More than one thousand students are set to arrive in Los Angeles for the “LA Hacks” computer programming event ©LA 2024

More than 1,000 high school and university students from across the United States are expected to take part in LA Hacks - a computer programming event linked to the Los Angeles 2024 Olympic and Paralympic Games bid.

Taking place from March 31 to April 2 at the University of California Los Angeles' (UCLA) Pauley Pavilion, LA Hacks 2017 is the largest "hack-a-thon" on the West Coast and is part of the bid team's aim of "delivering the most high-tech" Games in history.

The Pauley Pavilion is Los Angeles 2024’s proposed venue for Olympic judo and wrestling and Paralympic sitting volleyball.

Student programmers will work on software and hardware across a variety of categories, including two Los Angeles 2024 subjects on sports entertainment and fitness.

“We are thrilled to have LA 2024 on board for a second year as we approach what will surely be an unforgettable weekend of creativity, collaboration and innovation," said LA Hacks President and current UCLA student Luke Chui.

"LA 2024’s involvement with LA Hacks last year was further proof of young people’s love for the Olympic and Paralympic Games - participants jumped at the opportunity to contribute to creating the most innovative Games experience in history.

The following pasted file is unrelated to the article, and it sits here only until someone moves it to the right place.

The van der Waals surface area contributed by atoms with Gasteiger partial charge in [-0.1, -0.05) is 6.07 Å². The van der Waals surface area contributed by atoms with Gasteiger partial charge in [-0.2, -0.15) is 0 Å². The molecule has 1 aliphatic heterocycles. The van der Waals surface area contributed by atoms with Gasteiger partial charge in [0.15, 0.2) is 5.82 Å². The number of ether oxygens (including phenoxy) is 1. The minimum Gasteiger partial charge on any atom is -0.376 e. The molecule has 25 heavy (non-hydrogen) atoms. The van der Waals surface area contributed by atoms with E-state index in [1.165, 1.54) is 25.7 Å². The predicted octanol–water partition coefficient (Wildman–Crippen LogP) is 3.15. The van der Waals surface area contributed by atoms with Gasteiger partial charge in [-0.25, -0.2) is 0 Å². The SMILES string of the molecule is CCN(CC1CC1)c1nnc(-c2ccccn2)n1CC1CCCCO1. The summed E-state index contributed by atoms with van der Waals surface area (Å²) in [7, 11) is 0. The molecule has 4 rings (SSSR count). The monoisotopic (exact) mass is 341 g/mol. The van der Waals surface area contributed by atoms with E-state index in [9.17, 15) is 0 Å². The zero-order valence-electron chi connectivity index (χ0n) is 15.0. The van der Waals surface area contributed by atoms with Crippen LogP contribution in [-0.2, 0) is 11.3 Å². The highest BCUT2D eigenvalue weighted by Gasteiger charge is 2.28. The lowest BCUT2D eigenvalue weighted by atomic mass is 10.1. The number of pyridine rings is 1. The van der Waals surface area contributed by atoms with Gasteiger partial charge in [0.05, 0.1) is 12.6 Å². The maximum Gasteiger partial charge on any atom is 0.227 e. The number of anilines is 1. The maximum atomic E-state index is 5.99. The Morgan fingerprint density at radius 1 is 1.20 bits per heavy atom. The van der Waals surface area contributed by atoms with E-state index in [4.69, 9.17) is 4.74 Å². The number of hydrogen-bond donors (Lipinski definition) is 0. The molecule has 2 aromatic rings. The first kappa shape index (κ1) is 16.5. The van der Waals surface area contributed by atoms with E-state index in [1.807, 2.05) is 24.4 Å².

"I personally cannot wait to see what our students come up with this year.”

Student programmers will work intensively on software and hardware across a variety of categories ©LA 2024
Student programmers will work intensively on software and hardware across a variety of categories ©LA 2024

Jeremy Bloom, the former US Olympic skier and National Football League (NFL) player and current chief executive of marketing software company Integrate, will deliver a keynote address at the LA Hacks’ Opening Ceremony.

Bloom won gold in the dual mogus event at the 2003 International Ski Federation Freestyle World Ski Championships in Deer Valley before representing the Philadelphia Eagles and the Pittsburgh Steelers in the NFL between 2006 and 2008.

Bid leaders have hailed the event as “a remarkable opportunity” to boost Los Angeles 2024’s promise of delivering "the most high-tech, personalised Games experience in history",

“Cutting-edge innovation happens all around us in Los Angeles and California," added Los Angeles 2024 chairman Casey Wasserman.

"For every innovation, there’s a spark that gives life to an idea that can one day change the way the world works, plays and communicates.

"LA 2024 believes that the Olympic and Paralympic Games can light the flame of creativity and innovation in the next generation of creators and innovators, to both deliver the most high-tech Games in history in 2024 and to revolutionise the way athletes and fans engage with sport in the future.

“LA 2024 is proud to support LA Hacks because we believe that the time to begin innovating for 2024 is now."